Workshop on ecological valuing of areas of the Barents Sea (WKBAR)
ICES WKBAR met to provide the scientific basis to determine the ecological value of areas of the Barents Sea by formulating a definition of ecological value, developing criteria, and a framework to identify areas of special ecological value in the Barents Sea, and exemplify the potential for practical use in management.
Although there is no unique way to define an ecologically valuable area, there is general consen-sus that areas that (i) are of special importance for life history stages of species, (ii) are essential for threatened, rare of declining species, (iii) contain endemic species or populations, (iv) have high biological and genetic diversity, (v) have particularly high productivity, or (vi) contain unique geomorphological or oceanographic features, are ecologically valuable. Different organ-izations, such as the Intergovernmental Maritime Organization (IMO) and UN Food and Agricultural Organization (FAO), use slightly different criteria. WKBAR however agreed to use the criteria used by the Convention on Biological Diversity (CBD) to describe Ecologically or Biologically Significant Marine Areas (EBSAs). The CBD criteria are globally accepted, conform with the other sets of criteria, and are specifically meant to be used for highlighting the ecological and biological value of a sea area.
A conceptual framework is described comprising a step-wise approach. First, layers are selected that represent the relevant ecosystem components and ecosystem functions given the criteria for ecological value. Second, the core distribution areas of the selected layers are delineated based on available data and informed by expert knowledge. Third, layers are overlaid and aggregated, and an expert elicitation process is used to delineate the final valuable areas. Component layers are also classified in terms of specific ecological dimensions, allowing the generation of maps representing these dimensions in the Barents Sea. This approach was generally supported by the participants recognising that both numerical data and expert knowledge are required. Additionally, given the seasonality in ecological processes in the Barents Sea there is a need to consider how seasonality would be represented in the data layers.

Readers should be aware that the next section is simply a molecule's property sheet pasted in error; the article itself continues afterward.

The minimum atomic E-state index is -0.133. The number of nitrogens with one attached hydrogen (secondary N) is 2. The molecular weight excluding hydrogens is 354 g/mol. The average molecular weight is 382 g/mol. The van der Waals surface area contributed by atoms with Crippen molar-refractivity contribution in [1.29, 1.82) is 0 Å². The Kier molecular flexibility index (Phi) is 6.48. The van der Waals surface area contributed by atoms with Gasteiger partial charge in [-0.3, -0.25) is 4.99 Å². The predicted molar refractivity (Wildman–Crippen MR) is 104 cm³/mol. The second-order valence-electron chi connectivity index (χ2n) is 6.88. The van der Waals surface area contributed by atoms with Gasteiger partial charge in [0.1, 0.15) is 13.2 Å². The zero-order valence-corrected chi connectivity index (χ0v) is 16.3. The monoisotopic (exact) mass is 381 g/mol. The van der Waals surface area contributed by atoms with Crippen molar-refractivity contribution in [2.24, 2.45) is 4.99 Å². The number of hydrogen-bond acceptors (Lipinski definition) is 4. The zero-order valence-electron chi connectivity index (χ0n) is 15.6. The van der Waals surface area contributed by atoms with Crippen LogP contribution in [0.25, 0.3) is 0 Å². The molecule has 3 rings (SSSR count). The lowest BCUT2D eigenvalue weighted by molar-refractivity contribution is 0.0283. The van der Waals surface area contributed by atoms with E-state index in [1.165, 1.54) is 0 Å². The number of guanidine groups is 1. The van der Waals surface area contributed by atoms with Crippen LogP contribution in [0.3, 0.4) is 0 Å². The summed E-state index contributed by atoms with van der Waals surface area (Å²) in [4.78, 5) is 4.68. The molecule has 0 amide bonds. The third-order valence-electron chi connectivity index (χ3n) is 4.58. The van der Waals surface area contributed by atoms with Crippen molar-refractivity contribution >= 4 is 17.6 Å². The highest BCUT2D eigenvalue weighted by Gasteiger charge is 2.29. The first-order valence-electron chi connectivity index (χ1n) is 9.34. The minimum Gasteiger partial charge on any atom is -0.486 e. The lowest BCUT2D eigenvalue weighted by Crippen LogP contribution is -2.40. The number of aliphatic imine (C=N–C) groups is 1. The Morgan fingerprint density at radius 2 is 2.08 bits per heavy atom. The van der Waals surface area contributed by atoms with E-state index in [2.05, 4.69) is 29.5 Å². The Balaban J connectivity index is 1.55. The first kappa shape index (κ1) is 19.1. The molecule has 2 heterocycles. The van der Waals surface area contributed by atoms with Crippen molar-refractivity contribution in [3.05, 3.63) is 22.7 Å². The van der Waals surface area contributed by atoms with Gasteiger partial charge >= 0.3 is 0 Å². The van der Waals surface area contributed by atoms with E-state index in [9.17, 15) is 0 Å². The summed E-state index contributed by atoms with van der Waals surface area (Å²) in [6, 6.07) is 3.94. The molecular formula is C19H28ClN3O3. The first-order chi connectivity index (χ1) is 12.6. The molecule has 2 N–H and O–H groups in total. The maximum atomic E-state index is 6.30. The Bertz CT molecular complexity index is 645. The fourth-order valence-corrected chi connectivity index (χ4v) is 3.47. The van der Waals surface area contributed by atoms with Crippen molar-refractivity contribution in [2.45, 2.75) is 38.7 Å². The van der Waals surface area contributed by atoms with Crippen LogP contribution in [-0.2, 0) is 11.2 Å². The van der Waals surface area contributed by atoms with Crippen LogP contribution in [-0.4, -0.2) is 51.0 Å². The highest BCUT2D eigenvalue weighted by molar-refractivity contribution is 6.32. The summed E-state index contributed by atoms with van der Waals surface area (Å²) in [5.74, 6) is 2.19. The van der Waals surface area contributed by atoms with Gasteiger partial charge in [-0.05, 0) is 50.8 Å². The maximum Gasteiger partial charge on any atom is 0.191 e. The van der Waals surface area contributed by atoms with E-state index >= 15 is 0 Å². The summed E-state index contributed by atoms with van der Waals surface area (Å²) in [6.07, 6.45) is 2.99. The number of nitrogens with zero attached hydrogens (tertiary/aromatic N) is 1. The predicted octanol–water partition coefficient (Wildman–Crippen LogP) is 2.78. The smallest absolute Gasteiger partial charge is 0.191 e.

A list of oceanographic, habitat, and ecological data were compiled, based on earlier monitoring reports, that can be used in the valuation of areas, including information on data source, areal coverage, spatial, and temporal resolution, as well as data holders and contact points. A process of data management is described that can be used to generate the required data layers that is in compliance with the FAIR data policy of ICES.
It proved impossible to test the conceptual framework in practise because only a limited number of data layers were available in the appropriate format, but the available layers were used to inform the discussion and development of several aspects of the conceptual framework.
The results of the workshop provide guidance for compilation and processing of the required data and knowledge layers to map the ecologically valuable areas in the Russian and Norwegian parts of the Barents Sea. Different types of value maps can be produced for different purposes, such as conservation and sustainable use of the sea areas. In a future step the sensitivity of the areas for human activities could also be assessed.
This work is part of the integrated ecosystem assessment which is a core component of the im-plementation of the Ecosystem Approach to Management of the Barents Sea. WGIBAR could provide a suitable platform for future work.
Published under the auspices of the following ICES Steering Group or Committee